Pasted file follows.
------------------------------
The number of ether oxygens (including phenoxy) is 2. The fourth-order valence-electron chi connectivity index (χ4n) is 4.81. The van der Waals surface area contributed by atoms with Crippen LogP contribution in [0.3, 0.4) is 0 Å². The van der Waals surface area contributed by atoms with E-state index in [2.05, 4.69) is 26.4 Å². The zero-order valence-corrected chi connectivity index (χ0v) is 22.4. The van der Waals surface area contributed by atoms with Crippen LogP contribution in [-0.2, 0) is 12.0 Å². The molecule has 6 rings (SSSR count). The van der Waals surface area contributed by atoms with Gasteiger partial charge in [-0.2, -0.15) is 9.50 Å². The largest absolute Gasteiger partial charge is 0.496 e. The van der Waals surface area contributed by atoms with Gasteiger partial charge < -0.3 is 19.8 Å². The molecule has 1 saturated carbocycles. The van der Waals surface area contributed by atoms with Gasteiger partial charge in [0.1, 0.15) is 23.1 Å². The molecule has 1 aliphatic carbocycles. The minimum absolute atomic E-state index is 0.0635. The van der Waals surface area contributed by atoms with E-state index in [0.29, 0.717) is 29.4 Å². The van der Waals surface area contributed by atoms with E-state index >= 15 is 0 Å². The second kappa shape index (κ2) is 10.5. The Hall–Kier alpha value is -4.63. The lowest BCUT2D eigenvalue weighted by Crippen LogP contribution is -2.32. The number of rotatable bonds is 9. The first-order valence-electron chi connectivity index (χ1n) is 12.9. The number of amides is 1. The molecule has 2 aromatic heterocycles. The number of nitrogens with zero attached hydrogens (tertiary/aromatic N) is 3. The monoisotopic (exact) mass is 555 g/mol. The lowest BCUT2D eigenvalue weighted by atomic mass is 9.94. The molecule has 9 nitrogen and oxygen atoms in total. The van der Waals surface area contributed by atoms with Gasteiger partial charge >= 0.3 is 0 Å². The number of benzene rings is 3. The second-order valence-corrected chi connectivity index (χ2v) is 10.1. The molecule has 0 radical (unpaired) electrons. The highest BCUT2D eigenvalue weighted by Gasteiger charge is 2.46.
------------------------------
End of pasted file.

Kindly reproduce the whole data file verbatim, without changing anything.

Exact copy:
The number of ether oxygens (including phenoxy) is 2. The fourth-order valence-electron chi connectivity index (χ4n) is 4.81. The van der Waals surface area contributed by atoms with Crippen LogP contribution in [0.3, 0.4) is 0 Å². The van der Waals surface area contributed by atoms with E-state index in [2.05, 4.69) is 26.4 Å². The zero-order valence-corrected chi connectivity index (χ0v) is 22.4. The van der Waals surface area contributed by atoms with Crippen LogP contribution in [-0.2, 0) is 12.0 Å². The molecule has 6 rings (SSSR count). The van der Waals surface area contributed by atoms with Gasteiger partial charge in [-0.2, -0.15) is 9.50 Å². The largest absolute Gasteiger partial charge is 0.496 e. The van der Waals surface area contributed by atoms with Gasteiger partial charge < -0.3 is 19.8 Å². The molecule has 1 saturated carbocycles. The van der Waals surface area contributed by atoms with Gasteiger partial charge in [0.1, 0.15) is 23.1 Å². The molecule has 1 aliphatic carbocycles. The minimum absolute atomic E-state index is 0.0635. The van der Waals surface area contributed by atoms with E-state index in [0.29, 0.717) is 29.4 Å². The van der Waals surface area contributed by atoms with E-state index >= 15 is 0 Å². The second kappa shape index (κ2) is 10.5. The Hall–Kier alpha value is -4.63. The lowest BCUT2D eigenvalue weighted by Crippen LogP contribution is -2.32. The number of rotatable bonds is 9. The first-order valence-electron chi connectivity index (χ1n) is 12.9. The number of amides is 1. The molecule has 2 aromatic heterocycles. The number of nitrogens with zero attached hydrogens (tertiary/aromatic N) is 3. The monoisotopic (exact) mass is 555 g/mol. The lowest BCUT2D eigenvalue weighted by atomic mass is 9.94. The molecule has 9 nitrogen and oxygen atoms in total. The van der Waals surface area contributed by atoms with Gasteiger partial charge >= 0.3 is 0 Å². The number of benzene rings is 3. The second-order valence-corrected chi connectivity index (χ2v) is 10.1. The molecule has 0 radical (unpaired) electrons. The highest BCUT2D eigenvalue weighted by Gasteiger charge is 2.46.